Judge Agrees Public Has Access Right To Federal Surveillance Requests


A federal judge in Texas ruled that the public generally has a right to see secret government requests for electronic surveillance in ordinary criminal cases. However, she said that a batch of such documents cannot be released now because the relevant cases are ongoing, denying a request by the Wall Street Journal. After a series of motions from Journal publisher Dow Jones & Co., U.S. District Judge Nelva Gonzales Ramos found that Dow Jones has a legal right to see government applications for surveillance, an idea the U.S. Justice Department had fought. But she agreed with DOJ that the requested documents shouldn't be disclosed yet because the 14 applications, dating from 2010 to 2013, all relate to continuing cases.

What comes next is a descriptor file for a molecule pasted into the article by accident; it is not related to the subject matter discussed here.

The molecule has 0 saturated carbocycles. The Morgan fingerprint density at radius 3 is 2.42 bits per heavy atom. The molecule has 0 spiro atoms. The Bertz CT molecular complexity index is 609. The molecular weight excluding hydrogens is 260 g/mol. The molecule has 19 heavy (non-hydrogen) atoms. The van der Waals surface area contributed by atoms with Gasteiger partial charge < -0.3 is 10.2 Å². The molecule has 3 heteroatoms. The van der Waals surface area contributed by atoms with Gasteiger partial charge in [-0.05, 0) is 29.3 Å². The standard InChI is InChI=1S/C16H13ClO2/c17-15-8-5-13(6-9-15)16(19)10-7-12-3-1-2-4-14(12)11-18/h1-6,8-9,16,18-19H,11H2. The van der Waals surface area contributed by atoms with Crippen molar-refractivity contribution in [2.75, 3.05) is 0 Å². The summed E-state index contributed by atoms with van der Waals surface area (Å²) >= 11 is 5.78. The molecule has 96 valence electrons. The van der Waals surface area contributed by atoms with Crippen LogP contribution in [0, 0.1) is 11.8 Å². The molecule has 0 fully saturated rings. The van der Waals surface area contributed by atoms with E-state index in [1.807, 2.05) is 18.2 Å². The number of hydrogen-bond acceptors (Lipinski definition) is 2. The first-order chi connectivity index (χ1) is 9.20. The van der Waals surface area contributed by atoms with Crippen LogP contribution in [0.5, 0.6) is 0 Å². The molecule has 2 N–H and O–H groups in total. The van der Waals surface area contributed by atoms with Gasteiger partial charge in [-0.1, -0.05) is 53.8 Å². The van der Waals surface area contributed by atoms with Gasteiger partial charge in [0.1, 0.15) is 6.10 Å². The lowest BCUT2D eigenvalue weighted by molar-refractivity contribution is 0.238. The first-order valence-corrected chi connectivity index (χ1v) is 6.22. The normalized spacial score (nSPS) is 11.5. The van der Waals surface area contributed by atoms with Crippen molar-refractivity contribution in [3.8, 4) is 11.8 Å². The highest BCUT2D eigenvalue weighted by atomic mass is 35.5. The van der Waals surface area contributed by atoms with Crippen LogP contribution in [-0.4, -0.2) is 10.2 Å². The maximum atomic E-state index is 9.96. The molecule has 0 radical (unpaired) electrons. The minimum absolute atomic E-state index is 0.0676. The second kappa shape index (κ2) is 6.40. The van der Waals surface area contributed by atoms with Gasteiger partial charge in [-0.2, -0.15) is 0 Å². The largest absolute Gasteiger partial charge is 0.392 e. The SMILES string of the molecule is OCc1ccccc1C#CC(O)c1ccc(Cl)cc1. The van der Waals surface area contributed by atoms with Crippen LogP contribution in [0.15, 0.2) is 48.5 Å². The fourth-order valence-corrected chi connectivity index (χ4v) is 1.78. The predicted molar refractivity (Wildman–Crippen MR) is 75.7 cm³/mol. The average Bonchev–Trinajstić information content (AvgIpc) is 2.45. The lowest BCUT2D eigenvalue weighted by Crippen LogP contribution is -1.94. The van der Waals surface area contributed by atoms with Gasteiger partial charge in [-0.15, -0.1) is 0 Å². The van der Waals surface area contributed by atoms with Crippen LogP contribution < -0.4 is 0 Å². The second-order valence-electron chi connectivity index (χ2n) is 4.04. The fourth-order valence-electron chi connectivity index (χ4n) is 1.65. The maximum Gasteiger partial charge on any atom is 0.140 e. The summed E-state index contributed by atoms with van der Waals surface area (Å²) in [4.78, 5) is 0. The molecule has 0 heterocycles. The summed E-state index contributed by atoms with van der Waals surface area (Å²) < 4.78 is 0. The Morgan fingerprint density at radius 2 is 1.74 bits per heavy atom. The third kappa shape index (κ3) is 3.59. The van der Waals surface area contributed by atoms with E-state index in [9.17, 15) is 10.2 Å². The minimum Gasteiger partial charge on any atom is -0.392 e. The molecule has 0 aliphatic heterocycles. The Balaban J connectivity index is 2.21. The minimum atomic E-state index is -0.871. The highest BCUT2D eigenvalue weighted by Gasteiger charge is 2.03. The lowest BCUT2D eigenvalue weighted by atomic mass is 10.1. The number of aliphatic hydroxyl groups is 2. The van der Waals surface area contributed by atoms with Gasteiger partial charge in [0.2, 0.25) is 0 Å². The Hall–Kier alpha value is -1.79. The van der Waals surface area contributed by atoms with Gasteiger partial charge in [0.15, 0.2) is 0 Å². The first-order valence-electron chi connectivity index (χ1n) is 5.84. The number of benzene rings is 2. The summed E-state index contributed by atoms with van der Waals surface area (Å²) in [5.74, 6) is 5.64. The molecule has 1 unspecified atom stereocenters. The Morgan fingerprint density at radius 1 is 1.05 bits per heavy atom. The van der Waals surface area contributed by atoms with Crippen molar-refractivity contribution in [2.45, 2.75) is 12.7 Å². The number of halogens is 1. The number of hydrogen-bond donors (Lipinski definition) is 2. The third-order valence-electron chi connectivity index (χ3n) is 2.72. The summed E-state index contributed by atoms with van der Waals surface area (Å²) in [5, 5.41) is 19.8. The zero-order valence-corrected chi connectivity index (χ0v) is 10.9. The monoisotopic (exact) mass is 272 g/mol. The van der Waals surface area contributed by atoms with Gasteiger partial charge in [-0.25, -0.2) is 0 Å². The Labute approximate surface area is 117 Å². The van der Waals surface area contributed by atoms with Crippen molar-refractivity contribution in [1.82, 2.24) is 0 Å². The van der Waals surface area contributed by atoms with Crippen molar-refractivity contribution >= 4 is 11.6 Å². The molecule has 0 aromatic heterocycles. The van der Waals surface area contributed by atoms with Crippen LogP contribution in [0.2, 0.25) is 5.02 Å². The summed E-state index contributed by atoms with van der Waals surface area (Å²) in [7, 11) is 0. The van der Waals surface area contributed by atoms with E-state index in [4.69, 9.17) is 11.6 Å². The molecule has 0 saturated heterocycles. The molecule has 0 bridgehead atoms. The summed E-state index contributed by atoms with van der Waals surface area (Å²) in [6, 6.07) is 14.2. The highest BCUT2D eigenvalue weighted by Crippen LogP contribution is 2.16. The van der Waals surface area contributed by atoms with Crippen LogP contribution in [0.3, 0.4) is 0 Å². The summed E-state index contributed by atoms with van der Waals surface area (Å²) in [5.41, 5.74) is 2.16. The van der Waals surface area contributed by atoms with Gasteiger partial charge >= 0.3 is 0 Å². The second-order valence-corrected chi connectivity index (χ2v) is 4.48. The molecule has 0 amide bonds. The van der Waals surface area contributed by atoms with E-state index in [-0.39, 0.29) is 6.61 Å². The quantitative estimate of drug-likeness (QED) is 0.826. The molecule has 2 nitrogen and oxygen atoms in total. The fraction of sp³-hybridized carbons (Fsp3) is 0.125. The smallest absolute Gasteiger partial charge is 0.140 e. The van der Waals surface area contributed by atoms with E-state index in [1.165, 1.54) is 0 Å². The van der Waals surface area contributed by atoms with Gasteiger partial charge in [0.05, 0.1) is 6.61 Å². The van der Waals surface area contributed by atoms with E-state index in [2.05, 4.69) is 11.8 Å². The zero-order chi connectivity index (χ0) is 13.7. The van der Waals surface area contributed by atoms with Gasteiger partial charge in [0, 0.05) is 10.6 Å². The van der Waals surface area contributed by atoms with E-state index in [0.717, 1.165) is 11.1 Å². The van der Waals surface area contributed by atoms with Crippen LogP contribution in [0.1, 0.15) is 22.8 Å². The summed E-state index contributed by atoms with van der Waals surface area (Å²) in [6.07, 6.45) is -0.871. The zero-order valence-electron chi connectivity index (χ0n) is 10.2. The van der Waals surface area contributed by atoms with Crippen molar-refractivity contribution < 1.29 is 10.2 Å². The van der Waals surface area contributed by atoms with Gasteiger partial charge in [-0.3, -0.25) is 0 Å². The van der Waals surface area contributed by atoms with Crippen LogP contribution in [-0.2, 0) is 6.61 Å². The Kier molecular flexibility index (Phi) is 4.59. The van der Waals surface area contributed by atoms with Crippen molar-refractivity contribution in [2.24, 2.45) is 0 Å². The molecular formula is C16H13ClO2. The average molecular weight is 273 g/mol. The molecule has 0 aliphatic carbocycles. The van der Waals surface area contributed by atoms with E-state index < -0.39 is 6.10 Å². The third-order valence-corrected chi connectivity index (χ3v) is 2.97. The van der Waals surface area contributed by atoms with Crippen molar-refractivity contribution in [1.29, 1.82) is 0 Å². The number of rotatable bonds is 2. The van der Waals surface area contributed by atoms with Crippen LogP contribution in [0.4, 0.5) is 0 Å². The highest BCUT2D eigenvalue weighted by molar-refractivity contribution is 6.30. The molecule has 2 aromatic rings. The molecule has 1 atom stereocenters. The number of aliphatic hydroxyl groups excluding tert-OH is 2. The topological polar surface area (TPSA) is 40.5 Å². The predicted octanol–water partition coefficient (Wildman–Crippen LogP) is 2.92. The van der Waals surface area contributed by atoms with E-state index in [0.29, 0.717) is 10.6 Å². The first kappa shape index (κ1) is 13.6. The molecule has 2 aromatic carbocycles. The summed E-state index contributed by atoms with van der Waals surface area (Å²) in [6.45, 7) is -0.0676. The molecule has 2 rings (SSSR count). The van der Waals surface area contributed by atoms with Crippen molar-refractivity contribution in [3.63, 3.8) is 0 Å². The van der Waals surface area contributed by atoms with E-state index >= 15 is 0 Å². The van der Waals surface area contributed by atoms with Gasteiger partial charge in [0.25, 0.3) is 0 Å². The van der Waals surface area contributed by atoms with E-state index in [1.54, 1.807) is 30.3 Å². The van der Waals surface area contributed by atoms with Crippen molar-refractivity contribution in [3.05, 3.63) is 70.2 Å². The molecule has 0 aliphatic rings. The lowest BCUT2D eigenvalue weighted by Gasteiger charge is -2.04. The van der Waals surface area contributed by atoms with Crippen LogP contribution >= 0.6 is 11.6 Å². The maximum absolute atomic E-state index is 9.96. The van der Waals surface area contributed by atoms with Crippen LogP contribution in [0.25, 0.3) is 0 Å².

The government made some of its arguments to the judge in private last year. The Justice Department argued in June that the public would have no right to any information about the applications, including basic descriptions, even if the cases were closed. Ramos rejected that argument. She also ordered the government to update her every six months on the status of the investigations and whether they remained open. “We're pleased that the court agreed that the public has a broad right to access government surveillance requests, and we look forward to the court continuing to oversee this process,” a spokeswoman for Dow Jones said.

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